Josh Latta's Redskin Rashy: A Rashy Rabbit Adventure No. 5
7 x 8" minicomic. 32 pages. Black and white with color cover. $4.00.
Redskin Rashy is the fifth Rashy Rabbit book by Josh Latta. I covered the first four issues here and I loved them. Josh's comics have been in my fuo best of list the past two years. So, I'm just going to cut to the chase and say I love this book too. From cover to cover, the story, the storytelling, the art, the layouts, the dialog, the paper, the cover stock, the cover print, the book design, the size, the shape etc. etc. - this is an ideal minicomic. It has and does everything I want a minicomic to have and do.
The story picks up where the previous issues left off with Rashy drowning in relationship and retail angst. I relate to this kind of stuff and Josh's delivery is always hilarious but he really ups the pace and action with this issue. By page three we have fisticuffs, blades and guns. From then on there is no looking back as Rashy is off on a wild cartoon adventure.
Rashy decides to escape it all by going "off the grid" with his pal Jimmy but ends up in another mess where they find them selves taken captive by "Wild Hare Indians". This takes Rashy in a much more traditional cartoon adventure direction than any of the previous comics. And by traditional, I mean good. As in old fashioned kids adventure comics where things happened on every page. It reminds me a lot of a specific Uncle Scrooge comic where Scrooge moves onto some swamp land to get away from it all but finds out it is populated by "Injuns". Hilarity ensued for Scrooge and the gang and hilarity ensues for Rashy as well. I think stepping up to that kind of adventure storytelling has focused Josh's game. The physical comedy in this issue is perfectly executed and mixed with Josh's already strong dialog it makes each panel a great laugh. And while the book is decidedly more like a kid's cartoon comic the subject mater and gags are still pure underground comics gold. All the drugs, booze and boobs you want from your adult comics are there but with all the fun of the best kid's comics. Like I said, it has and does everything I want a minicomic to have and do.
This is a book you are going to want to read and re-read. The pacing is so fast and efficient that it is easy to miss some great jokes. There is a hilarious panel where Rashy's co-workers are just going about their business while they can clearly hear Rashy begging for his life on the other side of the wall. I also find myself re-examining each panel for facial expressions. Each character displays their own individual level of intensity and Josh does a great job of playing around with how Rashy fails to understand or relate to any of them. Rashy has evolved from being Josh's own stand-in to being a perfect slacker everyman reacting to his insane world. I hope Josh keeps making these things forever. (For yet another Rashy variation, check out Josh's story in the WAP FCBD download The Ancient Age.)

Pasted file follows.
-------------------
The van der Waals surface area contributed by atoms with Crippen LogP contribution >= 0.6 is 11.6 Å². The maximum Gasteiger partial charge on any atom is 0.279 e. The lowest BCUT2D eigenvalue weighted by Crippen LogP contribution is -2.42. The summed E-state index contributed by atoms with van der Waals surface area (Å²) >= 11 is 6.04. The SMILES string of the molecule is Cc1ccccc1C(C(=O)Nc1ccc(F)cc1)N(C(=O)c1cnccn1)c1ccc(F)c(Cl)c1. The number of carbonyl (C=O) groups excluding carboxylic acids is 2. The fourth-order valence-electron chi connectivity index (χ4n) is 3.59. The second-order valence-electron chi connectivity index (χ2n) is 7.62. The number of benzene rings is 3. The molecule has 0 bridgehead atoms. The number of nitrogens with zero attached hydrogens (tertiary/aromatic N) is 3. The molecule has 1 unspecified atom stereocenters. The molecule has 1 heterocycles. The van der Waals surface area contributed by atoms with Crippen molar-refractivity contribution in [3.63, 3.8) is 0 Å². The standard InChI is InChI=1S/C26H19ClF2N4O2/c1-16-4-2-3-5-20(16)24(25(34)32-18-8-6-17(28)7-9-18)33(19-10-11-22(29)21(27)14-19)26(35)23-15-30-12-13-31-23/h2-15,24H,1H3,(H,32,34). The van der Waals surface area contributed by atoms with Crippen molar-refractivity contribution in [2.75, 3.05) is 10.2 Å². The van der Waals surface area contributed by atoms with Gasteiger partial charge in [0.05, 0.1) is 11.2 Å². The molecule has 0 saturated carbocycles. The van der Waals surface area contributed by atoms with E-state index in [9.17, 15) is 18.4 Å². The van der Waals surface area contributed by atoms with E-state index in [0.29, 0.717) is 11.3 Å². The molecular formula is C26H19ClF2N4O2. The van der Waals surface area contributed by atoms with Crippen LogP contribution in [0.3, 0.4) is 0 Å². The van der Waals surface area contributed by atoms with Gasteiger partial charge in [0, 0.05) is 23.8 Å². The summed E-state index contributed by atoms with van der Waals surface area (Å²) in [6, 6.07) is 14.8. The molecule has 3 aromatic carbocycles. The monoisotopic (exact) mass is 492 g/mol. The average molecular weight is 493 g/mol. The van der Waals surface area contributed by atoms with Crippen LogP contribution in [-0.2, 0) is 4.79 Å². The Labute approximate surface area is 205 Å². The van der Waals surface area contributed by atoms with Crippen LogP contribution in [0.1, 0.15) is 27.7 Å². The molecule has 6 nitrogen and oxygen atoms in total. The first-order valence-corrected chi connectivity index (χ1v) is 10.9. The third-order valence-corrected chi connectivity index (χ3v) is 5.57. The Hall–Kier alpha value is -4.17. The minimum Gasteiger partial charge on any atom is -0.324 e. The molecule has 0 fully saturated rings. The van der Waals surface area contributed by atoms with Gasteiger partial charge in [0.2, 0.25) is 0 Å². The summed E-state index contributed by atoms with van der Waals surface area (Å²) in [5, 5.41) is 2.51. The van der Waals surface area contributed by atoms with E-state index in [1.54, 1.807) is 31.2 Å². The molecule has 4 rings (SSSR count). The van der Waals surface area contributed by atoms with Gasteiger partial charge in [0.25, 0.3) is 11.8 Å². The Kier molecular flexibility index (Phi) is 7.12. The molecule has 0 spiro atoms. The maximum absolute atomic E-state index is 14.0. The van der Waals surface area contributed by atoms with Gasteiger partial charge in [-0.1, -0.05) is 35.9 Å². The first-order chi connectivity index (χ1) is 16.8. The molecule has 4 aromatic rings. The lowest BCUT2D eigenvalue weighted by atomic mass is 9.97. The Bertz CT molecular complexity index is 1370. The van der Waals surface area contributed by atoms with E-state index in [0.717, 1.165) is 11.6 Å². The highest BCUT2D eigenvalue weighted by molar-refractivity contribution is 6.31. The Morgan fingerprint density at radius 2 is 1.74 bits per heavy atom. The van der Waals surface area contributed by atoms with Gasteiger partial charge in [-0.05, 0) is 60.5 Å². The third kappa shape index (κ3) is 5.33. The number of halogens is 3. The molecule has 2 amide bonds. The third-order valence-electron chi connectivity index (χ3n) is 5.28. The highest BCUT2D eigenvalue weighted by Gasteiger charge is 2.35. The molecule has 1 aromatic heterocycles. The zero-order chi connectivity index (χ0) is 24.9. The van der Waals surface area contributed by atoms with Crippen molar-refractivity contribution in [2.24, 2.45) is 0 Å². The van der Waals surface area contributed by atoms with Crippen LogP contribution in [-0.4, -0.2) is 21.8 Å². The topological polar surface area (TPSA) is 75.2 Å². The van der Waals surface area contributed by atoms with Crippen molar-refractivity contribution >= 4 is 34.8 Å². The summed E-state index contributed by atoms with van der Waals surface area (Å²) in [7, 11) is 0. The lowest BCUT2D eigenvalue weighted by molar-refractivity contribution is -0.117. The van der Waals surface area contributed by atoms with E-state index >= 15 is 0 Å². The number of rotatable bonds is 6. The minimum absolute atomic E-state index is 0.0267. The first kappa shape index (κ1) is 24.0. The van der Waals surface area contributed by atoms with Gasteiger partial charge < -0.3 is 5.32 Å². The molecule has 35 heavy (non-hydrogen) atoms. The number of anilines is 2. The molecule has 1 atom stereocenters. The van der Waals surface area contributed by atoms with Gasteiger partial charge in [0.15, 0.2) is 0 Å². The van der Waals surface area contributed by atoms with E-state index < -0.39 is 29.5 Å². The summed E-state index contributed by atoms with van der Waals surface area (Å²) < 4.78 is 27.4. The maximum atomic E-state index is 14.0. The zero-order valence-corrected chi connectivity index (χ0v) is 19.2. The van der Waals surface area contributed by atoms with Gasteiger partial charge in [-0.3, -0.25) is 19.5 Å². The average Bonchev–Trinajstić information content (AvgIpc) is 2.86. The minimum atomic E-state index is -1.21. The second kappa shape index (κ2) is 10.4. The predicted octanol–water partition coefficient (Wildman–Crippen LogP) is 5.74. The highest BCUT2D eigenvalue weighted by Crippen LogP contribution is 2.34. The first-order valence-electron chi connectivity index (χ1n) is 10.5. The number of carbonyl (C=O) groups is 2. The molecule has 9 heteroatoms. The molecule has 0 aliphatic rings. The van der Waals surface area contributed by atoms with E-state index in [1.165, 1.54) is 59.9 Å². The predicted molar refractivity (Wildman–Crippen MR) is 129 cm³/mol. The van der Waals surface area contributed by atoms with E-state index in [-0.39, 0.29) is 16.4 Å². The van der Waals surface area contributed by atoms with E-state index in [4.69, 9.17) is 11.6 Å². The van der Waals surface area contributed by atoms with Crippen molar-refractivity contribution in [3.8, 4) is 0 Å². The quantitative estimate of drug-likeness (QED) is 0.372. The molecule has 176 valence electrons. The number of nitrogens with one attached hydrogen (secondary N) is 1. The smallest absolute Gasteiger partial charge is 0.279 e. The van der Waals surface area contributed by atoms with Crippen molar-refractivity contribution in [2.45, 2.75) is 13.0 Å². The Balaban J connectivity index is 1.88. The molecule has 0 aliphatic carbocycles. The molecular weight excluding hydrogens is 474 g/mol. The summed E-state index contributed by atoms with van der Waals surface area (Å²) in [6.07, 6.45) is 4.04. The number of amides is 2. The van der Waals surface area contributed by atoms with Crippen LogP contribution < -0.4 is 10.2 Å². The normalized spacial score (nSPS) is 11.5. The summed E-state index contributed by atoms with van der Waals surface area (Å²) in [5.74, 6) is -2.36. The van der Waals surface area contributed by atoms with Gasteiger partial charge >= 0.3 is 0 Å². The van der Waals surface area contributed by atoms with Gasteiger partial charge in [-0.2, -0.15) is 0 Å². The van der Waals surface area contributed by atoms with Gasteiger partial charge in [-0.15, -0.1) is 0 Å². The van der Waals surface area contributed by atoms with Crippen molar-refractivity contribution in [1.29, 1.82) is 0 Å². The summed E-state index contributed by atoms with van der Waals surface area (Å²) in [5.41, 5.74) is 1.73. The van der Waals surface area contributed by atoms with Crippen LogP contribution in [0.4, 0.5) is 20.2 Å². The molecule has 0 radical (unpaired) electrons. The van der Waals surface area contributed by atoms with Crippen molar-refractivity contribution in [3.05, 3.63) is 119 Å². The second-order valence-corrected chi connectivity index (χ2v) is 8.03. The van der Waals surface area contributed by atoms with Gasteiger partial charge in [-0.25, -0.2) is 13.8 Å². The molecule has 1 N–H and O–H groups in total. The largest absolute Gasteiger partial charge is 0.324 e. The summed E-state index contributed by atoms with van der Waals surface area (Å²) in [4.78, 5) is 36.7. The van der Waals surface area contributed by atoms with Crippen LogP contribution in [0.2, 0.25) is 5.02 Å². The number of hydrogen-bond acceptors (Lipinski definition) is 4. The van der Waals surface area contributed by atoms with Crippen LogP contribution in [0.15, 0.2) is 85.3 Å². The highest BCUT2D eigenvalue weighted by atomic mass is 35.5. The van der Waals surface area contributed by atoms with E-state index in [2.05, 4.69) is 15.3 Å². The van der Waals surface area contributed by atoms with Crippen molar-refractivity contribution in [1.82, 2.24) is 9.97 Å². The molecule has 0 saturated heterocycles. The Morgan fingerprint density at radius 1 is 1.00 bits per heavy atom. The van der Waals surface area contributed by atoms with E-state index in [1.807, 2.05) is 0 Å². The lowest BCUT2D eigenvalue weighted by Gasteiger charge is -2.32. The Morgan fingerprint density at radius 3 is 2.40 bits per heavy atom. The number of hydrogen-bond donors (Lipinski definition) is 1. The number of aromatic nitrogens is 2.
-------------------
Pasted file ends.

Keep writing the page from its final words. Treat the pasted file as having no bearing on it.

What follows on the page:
I also have to talk about how well made this book is. This is the first Rashy book published by Wide Awake Press. I assume J. Chris Campbell handled the book design and printing because like all of his books, it looks fantastic. The above image is the back cover. So simple and classic. Everything about the books is really sharp. WAP books are always a pleasure to hold and read. The covers, the title pages, the print... if only mainstream floppy comics could look and feel this good.
So, to my minicomic reading brethren, you gotta get this comic. And to my minicomic making brethren, the bar for 2009 has been raised pretty high. Between Patrick Dean's giant issue of Big Deal and this issue of Rashy Rabbit, room on my 2009 best of list is running out quick.
Further reading: The FUO interview with Josh Latta.
Special Note: Josh dedicated this book to Jim Royal. Jim was an artist known mostly for his inks on a lot of DC and Dark Horse books. He passed away earlier this year. I did not know Jim but I met him a few times in passing at comics shows. I almost worked with him for about a day at the Borders in midtown Atlanta. I was the music supervisor there at the time and I had just started making minicomics. I remember going into work one day and a co-worker was excited to tell me they had just hired another "comics guy". The name rang a bell so I walked over to the comics spinner rack in Borders' magazine section and sure enough, there was an issue of Detective Comics on the rack that Jim had inked. It was kind of a surreal moment which I guess is why I have always remembered it. Upon later further investigation it turned out that I had a lot of Jim's books in my collection. Transmetropolitan, some Star Wars stuff, Birds of Prey and some awesome 80 Page Giants that I really loved. Jim had a clean but bold line. His inks were really fluid and alive. He was really good. Comics lost a gem. But more than that, a lot of my comics pals lost one of their best pals. Jim's stay at Borders was short and I don't think I ever got to work with him. I always just assumed that he picked up a comics gig and did the same thing I would have done if I had a comics gig. Like I said, I didn't know Jim but I think it is pretty sweet that Josh dedicated this quality comic to him.
Your best pal ever,